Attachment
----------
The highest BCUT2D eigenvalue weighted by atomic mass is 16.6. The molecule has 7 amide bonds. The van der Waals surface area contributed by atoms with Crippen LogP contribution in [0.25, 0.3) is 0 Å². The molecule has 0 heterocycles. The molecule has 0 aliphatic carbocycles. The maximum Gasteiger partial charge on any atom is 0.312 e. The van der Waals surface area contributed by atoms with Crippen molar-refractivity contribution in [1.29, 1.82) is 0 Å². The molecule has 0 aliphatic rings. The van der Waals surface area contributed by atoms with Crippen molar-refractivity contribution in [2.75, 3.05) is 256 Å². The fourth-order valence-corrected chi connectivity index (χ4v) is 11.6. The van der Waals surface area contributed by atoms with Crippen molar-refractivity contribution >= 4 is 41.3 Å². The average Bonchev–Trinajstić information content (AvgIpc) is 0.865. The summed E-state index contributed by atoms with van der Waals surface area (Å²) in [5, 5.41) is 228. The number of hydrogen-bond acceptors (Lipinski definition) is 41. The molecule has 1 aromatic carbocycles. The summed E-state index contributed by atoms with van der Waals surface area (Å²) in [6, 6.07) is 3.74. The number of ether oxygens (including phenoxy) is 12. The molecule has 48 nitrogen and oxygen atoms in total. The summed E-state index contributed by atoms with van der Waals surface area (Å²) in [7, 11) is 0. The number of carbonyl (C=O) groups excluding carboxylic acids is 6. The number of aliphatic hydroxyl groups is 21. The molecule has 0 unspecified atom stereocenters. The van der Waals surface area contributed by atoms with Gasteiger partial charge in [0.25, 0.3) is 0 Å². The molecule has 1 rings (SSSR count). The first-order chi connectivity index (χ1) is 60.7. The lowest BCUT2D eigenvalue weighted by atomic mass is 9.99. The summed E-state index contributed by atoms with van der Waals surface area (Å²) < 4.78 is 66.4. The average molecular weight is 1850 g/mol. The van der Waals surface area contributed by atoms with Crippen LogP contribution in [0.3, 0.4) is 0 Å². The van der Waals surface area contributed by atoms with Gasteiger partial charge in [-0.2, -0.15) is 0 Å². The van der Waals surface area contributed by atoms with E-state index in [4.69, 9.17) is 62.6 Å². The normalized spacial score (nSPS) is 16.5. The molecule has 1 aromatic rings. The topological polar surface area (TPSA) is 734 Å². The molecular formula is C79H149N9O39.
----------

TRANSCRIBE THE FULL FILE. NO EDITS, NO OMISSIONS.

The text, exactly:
The highest BCUT2D eigenvalue weighted by atomic mass is 16.6. The molecule has 7 amide bonds. The van der Waals surface area contributed by atoms with Crippen LogP contribution in [0.25, 0.3) is 0 Å². The molecule has 0 heterocycles. The molecule has 0 aliphatic carbocycles. The maximum Gasteiger partial charge on any atom is 0.312 e. The van der Waals surface area contributed by atoms with Crippen molar-refractivity contribution in [1.29, 1.82) is 0 Å². The molecule has 0 aliphatic rings. The van der Waals surface area contributed by atoms with Crippen molar-refractivity contribution in [2.75, 3.05) is 256 Å². The fourth-order valence-corrected chi connectivity index (χ4v) is 11.6. The van der Waals surface area contributed by atoms with Crippen molar-refractivity contribution >= 4 is 41.3 Å². The average Bonchev–Trinajstić information content (AvgIpc) is 0.865. The summed E-state index contributed by atoms with van der Waals surface area (Å²) in [5, 5.41) is 228. The number of hydrogen-bond acceptors (Lipinski definition) is 41. The molecule has 1 aromatic carbocycles. The summed E-state index contributed by atoms with van der Waals surface area (Å²) in [6, 6.07) is 3.74. The number of ether oxygens (including phenoxy) is 12. The molecule has 48 nitrogen and oxygen atoms in total. The summed E-state index contributed by atoms with van der Waals surface area (Å²) in [7, 11) is 0. The number of carbonyl (C=O) groups excluding carboxylic acids is 6. The number of aliphatic hydroxyl groups is 21. The molecule has 0 unspecified atom stereocenters. The van der Waals surface area contributed by atoms with Gasteiger partial charge in [0.25, 0.3) is 0 Å². The molecule has 1 rings (SSSR count). The first-order chi connectivity index (χ1) is 60.7. The lowest BCUT2D eigenvalue weighted by atomic mass is 9.99. The summed E-state index contributed by atoms with van der Waals surface area (Å²) < 4.78 is 66.4. The average molecular weight is 1850 g/mol. The van der Waals surface area contributed by atoms with Crippen LogP contribution in [0.3, 0.4) is 0 Å². The van der Waals surface area contributed by atoms with Gasteiger partial charge in [-0.2, -0.15) is 0 Å². The van der Waals surface area contributed by atoms with E-state index in [4.69, 9.17) is 62.6 Å². The normalized spacial score (nSPS) is 16.5. The molecule has 1 aromatic rings. The topological polar surface area (TPSA) is 734 Å². The molecular formula is C79H149N9O39.